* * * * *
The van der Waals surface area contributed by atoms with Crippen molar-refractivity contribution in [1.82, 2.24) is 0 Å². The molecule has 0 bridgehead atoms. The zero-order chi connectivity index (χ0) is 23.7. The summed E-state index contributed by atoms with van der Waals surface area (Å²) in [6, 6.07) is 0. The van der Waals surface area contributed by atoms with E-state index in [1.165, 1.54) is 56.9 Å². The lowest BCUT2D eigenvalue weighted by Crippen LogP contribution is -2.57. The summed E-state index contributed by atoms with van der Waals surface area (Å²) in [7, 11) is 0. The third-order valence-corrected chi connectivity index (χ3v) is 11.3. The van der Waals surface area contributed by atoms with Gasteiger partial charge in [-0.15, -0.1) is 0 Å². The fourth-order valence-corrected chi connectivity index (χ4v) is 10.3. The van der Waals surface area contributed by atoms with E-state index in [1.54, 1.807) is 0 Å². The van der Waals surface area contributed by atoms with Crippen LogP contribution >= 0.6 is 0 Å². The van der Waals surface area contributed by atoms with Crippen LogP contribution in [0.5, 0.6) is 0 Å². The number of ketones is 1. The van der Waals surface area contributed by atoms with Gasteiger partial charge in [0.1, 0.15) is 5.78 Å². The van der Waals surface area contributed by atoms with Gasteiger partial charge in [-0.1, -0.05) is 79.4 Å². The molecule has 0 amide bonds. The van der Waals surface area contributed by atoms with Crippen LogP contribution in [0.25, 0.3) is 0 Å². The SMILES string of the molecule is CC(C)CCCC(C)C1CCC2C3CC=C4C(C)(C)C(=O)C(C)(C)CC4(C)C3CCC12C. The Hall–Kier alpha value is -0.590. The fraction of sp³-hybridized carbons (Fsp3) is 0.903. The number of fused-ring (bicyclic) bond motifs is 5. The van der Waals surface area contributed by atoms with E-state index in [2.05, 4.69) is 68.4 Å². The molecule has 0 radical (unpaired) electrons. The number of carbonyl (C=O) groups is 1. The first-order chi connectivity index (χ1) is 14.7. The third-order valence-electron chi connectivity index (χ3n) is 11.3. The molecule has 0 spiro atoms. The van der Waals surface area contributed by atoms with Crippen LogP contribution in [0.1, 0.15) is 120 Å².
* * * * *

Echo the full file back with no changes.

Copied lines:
The van der Waals surface area contributed by atoms with Crippen molar-refractivity contribution in [1.82, 2.24) is 0 Å². The molecule has 0 bridgehead atoms. The zero-order chi connectivity index (χ0) is 23.7. The summed E-state index contributed by atoms with van der Waals surface area (Å²) in [6, 6.07) is 0. The van der Waals surface area contributed by atoms with E-state index in [1.165, 1.54) is 56.9 Å². The lowest BCUT2D eigenvalue weighted by Crippen LogP contribution is -2.57. The summed E-state index contributed by atoms with van der Waals surface area (Å²) in [7, 11) is 0. The third-order valence-corrected chi connectivity index (χ3v) is 11.3. The van der Waals surface area contributed by atoms with Gasteiger partial charge in [-0.15, -0.1) is 0 Å². The fourth-order valence-corrected chi connectivity index (χ4v) is 10.3. The van der Waals surface area contributed by atoms with E-state index in [1.54, 1.807) is 0 Å². The van der Waals surface area contributed by atoms with Crippen LogP contribution >= 0.6 is 0 Å². The van der Waals surface area contributed by atoms with Crippen LogP contribution in [0.5, 0.6) is 0 Å². The number of ketones is 1. The van der Waals surface area contributed by atoms with Gasteiger partial charge in [0.1, 0.15) is 5.78 Å². The van der Waals surface area contributed by atoms with Gasteiger partial charge in [-0.1, -0.05) is 79.4 Å². The molecule has 0 amide bonds. The van der Waals surface area contributed by atoms with Crippen LogP contribution in [0.25, 0.3) is 0 Å². The SMILES string of the molecule is CC(C)CCCC(C)C1CCC2C3CC=C4C(C)(C)C(=O)C(C)(C)CC4(C)C3CCC12C. The Hall–Kier alpha value is -0.590. The fraction of sp³-hybridized carbons (Fsp3) is 0.903. The number of fused-ring (bicyclic) bond motifs is 5. The van der Waals surface area contributed by atoms with E-state index in [2.05, 4.69) is 68.4 Å². The molecule has 0 radical (unpaired) electrons. The number of carbonyl (C=O) groups is 1. The first-order chi connectivity index (χ1) is 14.7. The third-order valence-electron chi connectivity index (χ3n) is 11.3. The molecule has 0 spiro atoms. The van der Waals surface area contributed by atoms with Crippen LogP contribution in [0.1, 0.15) is 120 Å².